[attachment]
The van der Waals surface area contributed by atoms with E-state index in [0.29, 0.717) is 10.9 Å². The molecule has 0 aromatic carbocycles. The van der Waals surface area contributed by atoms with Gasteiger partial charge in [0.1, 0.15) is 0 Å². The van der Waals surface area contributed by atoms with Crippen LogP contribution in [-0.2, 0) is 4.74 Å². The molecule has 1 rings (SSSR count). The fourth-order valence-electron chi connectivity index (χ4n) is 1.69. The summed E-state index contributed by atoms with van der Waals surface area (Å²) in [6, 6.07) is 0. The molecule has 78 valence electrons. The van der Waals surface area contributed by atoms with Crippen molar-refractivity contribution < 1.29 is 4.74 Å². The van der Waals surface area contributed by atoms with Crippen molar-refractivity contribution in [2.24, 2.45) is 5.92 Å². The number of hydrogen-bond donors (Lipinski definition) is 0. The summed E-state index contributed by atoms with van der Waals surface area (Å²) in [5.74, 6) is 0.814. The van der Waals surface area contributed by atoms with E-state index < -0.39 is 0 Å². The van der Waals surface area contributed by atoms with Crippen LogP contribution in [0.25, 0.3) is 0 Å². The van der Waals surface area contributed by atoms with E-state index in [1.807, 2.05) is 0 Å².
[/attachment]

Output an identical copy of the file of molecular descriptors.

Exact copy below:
The van der Waals surface area contributed by atoms with E-state index in [0.29, 0.717) is 10.9 Å². The molecule has 0 aromatic carbocycles. The van der Waals surface area contributed by atoms with Gasteiger partial charge in [0.1, 0.15) is 0 Å². The van der Waals surface area contributed by atoms with Crippen LogP contribution in [-0.2, 0) is 4.74 Å². The molecule has 1 rings (SSSR count). The fourth-order valence-electron chi connectivity index (χ4n) is 1.69. The summed E-state index contributed by atoms with van der Waals surface area (Å²) in [6, 6.07) is 0. The molecule has 78 valence electrons. The van der Waals surface area contributed by atoms with Crippen molar-refractivity contribution < 1.29 is 4.74 Å². The van der Waals surface area contributed by atoms with Crippen molar-refractivity contribution in [2.24, 2.45) is 5.92 Å². The number of hydrogen-bond donors (Lipinski definition) is 0. The summed E-state index contributed by atoms with van der Waals surface area (Å²) in [5.74, 6) is 0.814. The van der Waals surface area contributed by atoms with E-state index < -0.39 is 0 Å². The van der Waals surface area contributed by atoms with Crippen LogP contribution in [0.25, 0.3) is 0 Å². The van der Waals surface area contributed by atoms with E-state index in [1.807, 2.05) is 0 Å².